book cover of "The Nature of Oaks" by Douglas Tallamy

The Nature of Oaks:

The Rich Ecology of Our Most Essential Native Trees

Douglas W. Tallamy, 2021

Reviewed by Sloane Robinson

Oak trees are consistently regarded among the most majestic and beautiful specimens on our planet. They are celebrated in folklore and poetry. Generations of children have sought them out as good climbing trees.Treaties have been signed under the branches of oaks. The species genus Quercus is important as well as beautiful, but just how important is surprising. In his third book, The Nature of Oaks: The Rich Ecology of Our Most Essential Native Trees, Douglas Tallamy illuminates us on these “keystone” plants serving as a base for our complex food web.

photo of a book with an image of a blue jay carrying an acorn
photo of a book depicting images of an acorn and acorn weevil (above) and ants transporting their larvae (below)

Tallamy, a professor in the Department of Entomology and Wildlife Ecology at the University of Delaware, tells the story of the long and diverse ecology of oaks through the lens of observation of a white oak he started growing in his own yard from an acorn he found while on a walk with his wife near their home in Pennsylvania. Beginning with the month of October, the author takes us on a year’s long journey of oak trees and the wildlife they support. One example is the symbiotic relationship between the acorn weevil that lays its eggs in the interior of the acorn, and the ants that follow by way of the holes that weevil drill into the acorn. Nothing is wasted in nature.

The statistics the author reports are staggering.  In America “about 75% of the

insect food required by birds and other animals is produced by just a few plant genera,” and oaks support the greatest number of these animals by a long shot. (pg 38) The author reminds the reader all  insects rely on plants. When plant diversity is reduced in a landscape so is insect diversity. With a loss of insects, you have a loss of bird population. (pg 34)  We are all part of the same story.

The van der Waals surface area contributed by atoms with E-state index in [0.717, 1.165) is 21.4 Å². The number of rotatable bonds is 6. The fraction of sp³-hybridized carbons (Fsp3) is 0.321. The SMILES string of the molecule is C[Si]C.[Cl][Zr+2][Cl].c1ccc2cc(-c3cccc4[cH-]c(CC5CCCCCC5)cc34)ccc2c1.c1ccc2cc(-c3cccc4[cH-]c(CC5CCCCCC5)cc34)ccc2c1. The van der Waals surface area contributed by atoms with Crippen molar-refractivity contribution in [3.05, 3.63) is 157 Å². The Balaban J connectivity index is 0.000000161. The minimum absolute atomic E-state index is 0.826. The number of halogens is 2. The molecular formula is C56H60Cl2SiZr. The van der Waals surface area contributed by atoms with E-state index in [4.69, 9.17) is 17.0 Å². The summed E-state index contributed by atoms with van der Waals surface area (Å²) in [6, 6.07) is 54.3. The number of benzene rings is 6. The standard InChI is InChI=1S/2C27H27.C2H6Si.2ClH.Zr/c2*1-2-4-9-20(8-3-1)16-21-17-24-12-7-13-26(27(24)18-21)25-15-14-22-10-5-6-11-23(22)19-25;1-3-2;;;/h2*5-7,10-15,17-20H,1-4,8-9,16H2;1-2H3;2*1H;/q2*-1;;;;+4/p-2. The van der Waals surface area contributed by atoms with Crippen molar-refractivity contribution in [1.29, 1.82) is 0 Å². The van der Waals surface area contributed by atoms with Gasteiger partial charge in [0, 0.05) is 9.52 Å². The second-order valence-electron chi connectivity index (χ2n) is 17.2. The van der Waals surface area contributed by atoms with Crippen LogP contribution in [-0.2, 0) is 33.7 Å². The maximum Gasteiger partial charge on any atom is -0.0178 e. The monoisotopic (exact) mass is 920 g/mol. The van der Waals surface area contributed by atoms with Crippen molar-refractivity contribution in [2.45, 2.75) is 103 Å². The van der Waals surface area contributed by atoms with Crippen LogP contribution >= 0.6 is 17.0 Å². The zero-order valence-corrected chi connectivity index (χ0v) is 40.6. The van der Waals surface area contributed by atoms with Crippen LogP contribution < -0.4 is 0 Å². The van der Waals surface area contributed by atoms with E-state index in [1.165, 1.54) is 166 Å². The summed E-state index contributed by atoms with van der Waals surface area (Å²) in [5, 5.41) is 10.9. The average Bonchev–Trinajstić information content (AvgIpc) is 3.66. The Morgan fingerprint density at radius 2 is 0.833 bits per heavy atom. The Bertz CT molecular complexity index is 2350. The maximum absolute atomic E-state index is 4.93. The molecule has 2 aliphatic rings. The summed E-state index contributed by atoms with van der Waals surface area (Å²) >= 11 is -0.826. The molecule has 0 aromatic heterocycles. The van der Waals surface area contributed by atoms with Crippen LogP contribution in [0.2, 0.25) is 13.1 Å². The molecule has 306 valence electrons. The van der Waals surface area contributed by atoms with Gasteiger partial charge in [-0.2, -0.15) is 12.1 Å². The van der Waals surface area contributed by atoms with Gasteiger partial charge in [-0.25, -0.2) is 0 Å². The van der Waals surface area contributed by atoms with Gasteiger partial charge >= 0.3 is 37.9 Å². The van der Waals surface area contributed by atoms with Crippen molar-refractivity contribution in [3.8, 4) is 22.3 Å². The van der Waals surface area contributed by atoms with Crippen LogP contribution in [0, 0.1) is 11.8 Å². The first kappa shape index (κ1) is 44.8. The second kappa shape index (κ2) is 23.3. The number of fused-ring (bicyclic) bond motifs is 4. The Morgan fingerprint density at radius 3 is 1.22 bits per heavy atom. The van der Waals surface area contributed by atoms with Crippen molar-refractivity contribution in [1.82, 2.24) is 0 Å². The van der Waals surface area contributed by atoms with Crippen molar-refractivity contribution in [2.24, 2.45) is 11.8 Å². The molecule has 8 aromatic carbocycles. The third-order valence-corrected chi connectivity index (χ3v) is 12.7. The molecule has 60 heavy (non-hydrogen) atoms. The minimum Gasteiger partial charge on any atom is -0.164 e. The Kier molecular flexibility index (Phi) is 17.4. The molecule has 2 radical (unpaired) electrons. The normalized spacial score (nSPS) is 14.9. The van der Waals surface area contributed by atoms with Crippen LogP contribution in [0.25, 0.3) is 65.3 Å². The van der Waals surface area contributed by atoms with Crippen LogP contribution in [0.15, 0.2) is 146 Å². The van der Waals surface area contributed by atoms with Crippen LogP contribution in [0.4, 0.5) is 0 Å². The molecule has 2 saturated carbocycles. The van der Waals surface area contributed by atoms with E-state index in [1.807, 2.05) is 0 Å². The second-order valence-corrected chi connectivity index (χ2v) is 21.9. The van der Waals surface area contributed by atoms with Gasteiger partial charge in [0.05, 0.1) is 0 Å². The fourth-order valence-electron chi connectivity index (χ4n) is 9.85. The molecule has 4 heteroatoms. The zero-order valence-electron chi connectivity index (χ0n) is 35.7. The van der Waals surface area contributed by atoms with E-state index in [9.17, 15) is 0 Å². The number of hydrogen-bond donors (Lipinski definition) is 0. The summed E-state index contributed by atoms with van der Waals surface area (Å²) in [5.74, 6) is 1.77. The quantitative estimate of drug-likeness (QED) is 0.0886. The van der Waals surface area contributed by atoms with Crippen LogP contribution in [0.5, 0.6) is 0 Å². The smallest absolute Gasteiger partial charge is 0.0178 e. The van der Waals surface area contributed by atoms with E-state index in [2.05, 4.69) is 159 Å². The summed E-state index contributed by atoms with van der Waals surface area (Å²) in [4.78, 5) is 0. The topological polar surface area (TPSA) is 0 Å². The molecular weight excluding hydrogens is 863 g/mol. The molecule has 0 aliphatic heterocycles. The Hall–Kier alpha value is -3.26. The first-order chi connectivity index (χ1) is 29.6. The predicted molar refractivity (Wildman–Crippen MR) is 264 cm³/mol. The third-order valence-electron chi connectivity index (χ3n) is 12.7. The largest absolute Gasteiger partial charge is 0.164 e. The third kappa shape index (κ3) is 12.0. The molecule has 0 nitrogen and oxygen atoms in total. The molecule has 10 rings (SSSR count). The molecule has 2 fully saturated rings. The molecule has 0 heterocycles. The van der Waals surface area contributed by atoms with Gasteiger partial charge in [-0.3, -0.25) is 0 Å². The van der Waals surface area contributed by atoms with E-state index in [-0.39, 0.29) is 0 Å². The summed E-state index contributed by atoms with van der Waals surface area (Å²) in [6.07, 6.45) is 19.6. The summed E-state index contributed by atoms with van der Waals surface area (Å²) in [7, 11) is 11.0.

Why is Doug Tallamay giving us this book now? We sit upon a precipice. As more of our wild land is developed and fewer oak trees are allowed to propagate and grow, our complex food web shrinks.  When choosing trees for our own home landscape, we’re discouraged to plant an oak for any number of misguided reasons.

Vireo feeding nestlinga caterpillar.

With over 90 oak species native to our country, there’s likely to be one that will fit any home landscape. Tallamay rightfully surmises, “A yard without oaks is a yard meeting only a fraction of its life-support potential.”  (pg 39)

photo of a book with an image of a northern red oak next to a street
photo of a book with an image of a tree with ferns and other plants below

If you’re looking for a field guide to identify oak trees in your neighborhood, this is not the book for you. Instead, Tallamy seeks to educate and, perhaps, inspire. The quantity of information the author provides on insects, specifically caterpillars and moths, can be a bit overwhelming. You’ll want to re-read and re-read many of the chapters.  Tallamy opens our minds to the vastness of creatures sustained by oak trees and, in doing so, gives a good case for planting Oaks.


The Nature of Oaks, by Doug Tallamy, 2021.

200 pages.

Polyphemus moth and cocoon.
November 18, 2021

Beautifully written review

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